… it was surprising. You could see every detail. And I said, “That’s amazing. That’s extraordinary.” And I was going to go on to say, you know, three cheers for Kodak. I didn’t get a chance to say that though, because Malcolm [Muggeridge]. sitting in the front row, spun round and said: “It’s divine light! It’s Mother Teresa. You’ll find that it’s divine light, old boy!” [quoted 146]
And so a miracle was born, and at the same time a woman, about whom there are so many questions as to motivation, practice and compassion to ask, was turned immediately into a figure of holiness. And it stuck. So now, when Mother Teresa’s name is mentioned, people go all weak at the knees, instead of asking some necessary, critical questions.
For awhile I was taken in by the hyperbole. As a result of a decision made at the Bermuda ministerial, I was asked to write to Mother Teresa to see if she would come to Bermuda to speak at a conference, if she happened to be making a trip to the US, and she very kindly and graciously answered, in a letter which I still possess. It is probably important to remember that this is from a woman who really doubted the existence of a god:
But surely the questions that Hitchens raises in his book about Mother Teresa, Mother Teresa: The Missionary Position, are questions that need answering. Her idea that pain is the kiss of Jesus, or her use of the millions donated to her to erect convents in other places rather than using it to improve care for the dying in her ashram in India, are issues of greater importance than Muggeridge’s rather vapid idea of her ashram as bathed in divine light. Of course, it is this aspect that is remembered now. She has already been beatified (on 19th October 2003), the first step on the road to sainthood. Now all that is needed is another miracle, to add to the fake miracle already recorded in her name. The whole process of making a saint is a bit of meretricious spiritual huckstering, which supposedly adds lustre to the place where the saint lived and worked. But the fundamental basis of it — the belief that a “miracle,” occurring after the invocation of the would-be saint’s name, shows that the saint is someone already favoured by god (and therefore had been ushered into god’s presence, and did not need to await the day of judgement), and that god responds to her pleas for mercy for the person prayed for — is a palpable piece of credulousness. Does the church not recognise how cheap and hucksterish this makes itself seem?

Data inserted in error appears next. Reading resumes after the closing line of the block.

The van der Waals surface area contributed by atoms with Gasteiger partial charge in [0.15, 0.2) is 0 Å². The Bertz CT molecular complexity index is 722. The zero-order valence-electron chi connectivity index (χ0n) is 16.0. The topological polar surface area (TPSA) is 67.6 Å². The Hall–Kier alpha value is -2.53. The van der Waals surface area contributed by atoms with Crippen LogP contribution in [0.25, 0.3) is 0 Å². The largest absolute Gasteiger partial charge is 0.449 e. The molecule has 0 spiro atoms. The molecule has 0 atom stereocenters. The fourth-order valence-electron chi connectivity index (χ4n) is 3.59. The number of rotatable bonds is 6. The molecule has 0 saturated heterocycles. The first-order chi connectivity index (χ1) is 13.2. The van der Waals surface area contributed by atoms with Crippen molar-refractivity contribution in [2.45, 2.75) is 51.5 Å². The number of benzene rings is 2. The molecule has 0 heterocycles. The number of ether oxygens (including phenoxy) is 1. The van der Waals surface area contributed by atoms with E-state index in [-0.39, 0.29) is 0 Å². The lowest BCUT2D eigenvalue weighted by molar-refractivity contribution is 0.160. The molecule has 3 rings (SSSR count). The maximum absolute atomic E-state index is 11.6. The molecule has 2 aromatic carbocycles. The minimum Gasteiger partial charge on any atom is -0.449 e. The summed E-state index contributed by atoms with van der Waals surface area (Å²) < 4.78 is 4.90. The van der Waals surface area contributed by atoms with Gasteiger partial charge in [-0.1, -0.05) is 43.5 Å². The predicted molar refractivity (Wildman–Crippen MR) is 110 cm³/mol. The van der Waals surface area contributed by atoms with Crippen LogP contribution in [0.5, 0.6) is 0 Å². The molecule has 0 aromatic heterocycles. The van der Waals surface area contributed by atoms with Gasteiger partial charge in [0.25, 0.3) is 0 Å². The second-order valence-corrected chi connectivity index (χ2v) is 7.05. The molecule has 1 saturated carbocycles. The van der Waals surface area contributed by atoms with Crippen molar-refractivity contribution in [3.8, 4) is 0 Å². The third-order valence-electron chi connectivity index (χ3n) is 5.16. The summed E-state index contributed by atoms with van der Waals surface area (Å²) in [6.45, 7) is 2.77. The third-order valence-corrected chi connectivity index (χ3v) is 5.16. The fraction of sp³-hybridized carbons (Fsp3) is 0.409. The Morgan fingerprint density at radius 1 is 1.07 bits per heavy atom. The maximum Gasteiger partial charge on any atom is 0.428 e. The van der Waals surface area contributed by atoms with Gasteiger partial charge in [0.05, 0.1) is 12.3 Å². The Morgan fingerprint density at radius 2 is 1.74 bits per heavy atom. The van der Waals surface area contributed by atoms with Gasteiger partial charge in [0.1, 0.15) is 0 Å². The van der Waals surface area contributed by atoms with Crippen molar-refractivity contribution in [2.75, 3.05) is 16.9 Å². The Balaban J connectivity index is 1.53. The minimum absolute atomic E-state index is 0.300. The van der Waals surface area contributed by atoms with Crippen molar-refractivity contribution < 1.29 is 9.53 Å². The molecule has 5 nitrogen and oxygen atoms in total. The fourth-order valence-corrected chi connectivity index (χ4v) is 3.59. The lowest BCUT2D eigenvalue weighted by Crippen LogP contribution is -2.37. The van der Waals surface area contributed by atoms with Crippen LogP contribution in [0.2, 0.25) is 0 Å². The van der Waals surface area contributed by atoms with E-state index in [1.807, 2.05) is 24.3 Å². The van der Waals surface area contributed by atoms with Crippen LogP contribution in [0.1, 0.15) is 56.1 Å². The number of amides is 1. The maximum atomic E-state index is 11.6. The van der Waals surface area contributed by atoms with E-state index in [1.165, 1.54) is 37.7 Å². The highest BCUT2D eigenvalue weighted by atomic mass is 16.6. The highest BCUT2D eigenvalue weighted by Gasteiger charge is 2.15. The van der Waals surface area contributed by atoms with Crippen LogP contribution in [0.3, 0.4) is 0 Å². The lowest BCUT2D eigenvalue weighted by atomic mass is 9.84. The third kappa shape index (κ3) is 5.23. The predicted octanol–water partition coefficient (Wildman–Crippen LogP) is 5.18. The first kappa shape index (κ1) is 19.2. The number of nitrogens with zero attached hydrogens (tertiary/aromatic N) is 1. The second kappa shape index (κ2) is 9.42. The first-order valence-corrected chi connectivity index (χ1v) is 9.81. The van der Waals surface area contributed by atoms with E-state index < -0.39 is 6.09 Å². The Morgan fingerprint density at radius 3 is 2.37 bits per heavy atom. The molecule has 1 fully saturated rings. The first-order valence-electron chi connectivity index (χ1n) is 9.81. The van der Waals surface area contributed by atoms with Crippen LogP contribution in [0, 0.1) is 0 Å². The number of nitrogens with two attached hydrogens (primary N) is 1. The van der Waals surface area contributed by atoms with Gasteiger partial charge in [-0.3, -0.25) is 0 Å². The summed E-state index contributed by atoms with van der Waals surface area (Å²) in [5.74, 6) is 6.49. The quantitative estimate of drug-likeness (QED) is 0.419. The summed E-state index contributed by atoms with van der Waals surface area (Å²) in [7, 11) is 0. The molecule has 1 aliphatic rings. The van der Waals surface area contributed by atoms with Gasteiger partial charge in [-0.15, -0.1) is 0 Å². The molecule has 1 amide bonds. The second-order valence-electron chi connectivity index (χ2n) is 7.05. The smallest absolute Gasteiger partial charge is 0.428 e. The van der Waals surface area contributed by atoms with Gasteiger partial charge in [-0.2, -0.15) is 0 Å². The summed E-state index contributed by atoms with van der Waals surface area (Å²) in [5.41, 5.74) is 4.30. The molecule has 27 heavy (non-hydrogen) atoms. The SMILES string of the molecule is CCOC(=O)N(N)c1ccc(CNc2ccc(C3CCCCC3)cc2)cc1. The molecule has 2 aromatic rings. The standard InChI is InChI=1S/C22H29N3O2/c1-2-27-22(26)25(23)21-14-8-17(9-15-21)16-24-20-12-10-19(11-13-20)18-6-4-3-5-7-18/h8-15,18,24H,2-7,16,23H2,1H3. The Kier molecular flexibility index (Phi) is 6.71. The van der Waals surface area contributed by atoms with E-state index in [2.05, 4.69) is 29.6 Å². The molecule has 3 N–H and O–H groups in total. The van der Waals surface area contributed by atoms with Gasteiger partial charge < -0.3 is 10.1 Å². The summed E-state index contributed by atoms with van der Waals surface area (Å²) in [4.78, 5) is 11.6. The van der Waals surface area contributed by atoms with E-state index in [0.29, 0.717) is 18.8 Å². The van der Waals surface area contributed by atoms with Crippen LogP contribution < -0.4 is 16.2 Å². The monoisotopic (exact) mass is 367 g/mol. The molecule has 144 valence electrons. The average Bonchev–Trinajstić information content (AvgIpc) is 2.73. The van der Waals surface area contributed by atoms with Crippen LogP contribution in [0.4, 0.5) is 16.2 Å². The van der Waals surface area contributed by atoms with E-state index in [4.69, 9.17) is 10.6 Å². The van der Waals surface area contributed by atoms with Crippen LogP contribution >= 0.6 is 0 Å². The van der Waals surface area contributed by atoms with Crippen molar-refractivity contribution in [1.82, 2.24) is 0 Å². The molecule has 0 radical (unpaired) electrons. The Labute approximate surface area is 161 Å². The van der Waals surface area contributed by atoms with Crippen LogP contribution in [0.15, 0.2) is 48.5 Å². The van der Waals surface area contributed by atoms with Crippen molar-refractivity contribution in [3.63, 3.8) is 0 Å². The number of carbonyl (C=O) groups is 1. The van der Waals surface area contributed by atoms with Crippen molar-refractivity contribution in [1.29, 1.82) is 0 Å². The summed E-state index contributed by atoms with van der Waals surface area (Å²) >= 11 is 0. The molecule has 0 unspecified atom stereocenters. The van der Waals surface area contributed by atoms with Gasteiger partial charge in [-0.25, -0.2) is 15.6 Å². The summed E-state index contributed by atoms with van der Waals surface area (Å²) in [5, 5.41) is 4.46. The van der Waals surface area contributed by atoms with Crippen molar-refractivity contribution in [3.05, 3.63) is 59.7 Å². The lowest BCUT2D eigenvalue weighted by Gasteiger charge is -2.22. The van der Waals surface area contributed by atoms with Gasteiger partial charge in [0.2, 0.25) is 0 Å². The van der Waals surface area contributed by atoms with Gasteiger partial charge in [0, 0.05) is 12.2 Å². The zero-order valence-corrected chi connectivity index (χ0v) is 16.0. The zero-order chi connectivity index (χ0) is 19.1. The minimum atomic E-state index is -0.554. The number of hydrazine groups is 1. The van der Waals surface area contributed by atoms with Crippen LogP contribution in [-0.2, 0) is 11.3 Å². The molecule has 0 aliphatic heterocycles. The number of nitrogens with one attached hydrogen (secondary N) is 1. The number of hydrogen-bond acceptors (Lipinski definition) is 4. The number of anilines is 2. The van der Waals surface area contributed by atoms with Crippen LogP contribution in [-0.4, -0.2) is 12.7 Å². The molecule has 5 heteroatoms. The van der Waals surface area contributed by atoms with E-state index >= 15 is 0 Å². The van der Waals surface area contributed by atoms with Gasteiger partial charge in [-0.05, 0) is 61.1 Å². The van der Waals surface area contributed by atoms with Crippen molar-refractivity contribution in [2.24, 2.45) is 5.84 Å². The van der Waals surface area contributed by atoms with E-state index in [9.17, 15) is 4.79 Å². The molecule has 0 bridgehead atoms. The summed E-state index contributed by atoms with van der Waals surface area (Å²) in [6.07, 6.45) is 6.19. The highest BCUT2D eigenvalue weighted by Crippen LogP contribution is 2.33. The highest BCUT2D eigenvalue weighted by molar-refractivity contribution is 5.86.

In other words, it’s not only Hume’s argument, which basically says that the miracle must be more likely than the probability that someone has either made the story up, or misreported or misunderstood events, that weighs here, but the simple point that the miracles reported are all so ordinary and expected in the normal run of things, or so silly, like the various levitations involved in Christian, Jewish (recall Elijah and the chariots of fire) or Muslim belief, or weeping statues, or magical film. Hume’s point is so obvious in the case of the film. Which is more likely, that Kodak produced a film that was sensitive to light in dimly lit spaces, or that the film actually recorded divine light? To ask the question is to answer it. Which is more likely, that the woman said to be cured by fastening a medallion once touched by Mother Teresa to the sick woman’s abdomen, was cured miraculously, or that she was cured after treatment by a doctor? Again, the question answers itself. Not only is the idea that a god should intervene in a process that he supposedly set in motion, and altered it for a very local advantage enjoyed by someone (or only a few), simply implausible, the reasons why god should have done any such thing, in the cases referred to, makes the miraculous look like a cheap trick. If this is the best that a god can do, why should anyone take belief in such beings seriously? On the other hand, if there is no sign that god intervenes, and thus makes himself known, then there is little reason to believe. Religion seems to be caught between two stools, and will have to do much better than this to make belief in the existence of their gods credible. But it is, as Hitchens says, the tawdriness of the miraculous that, in the end, defeats them.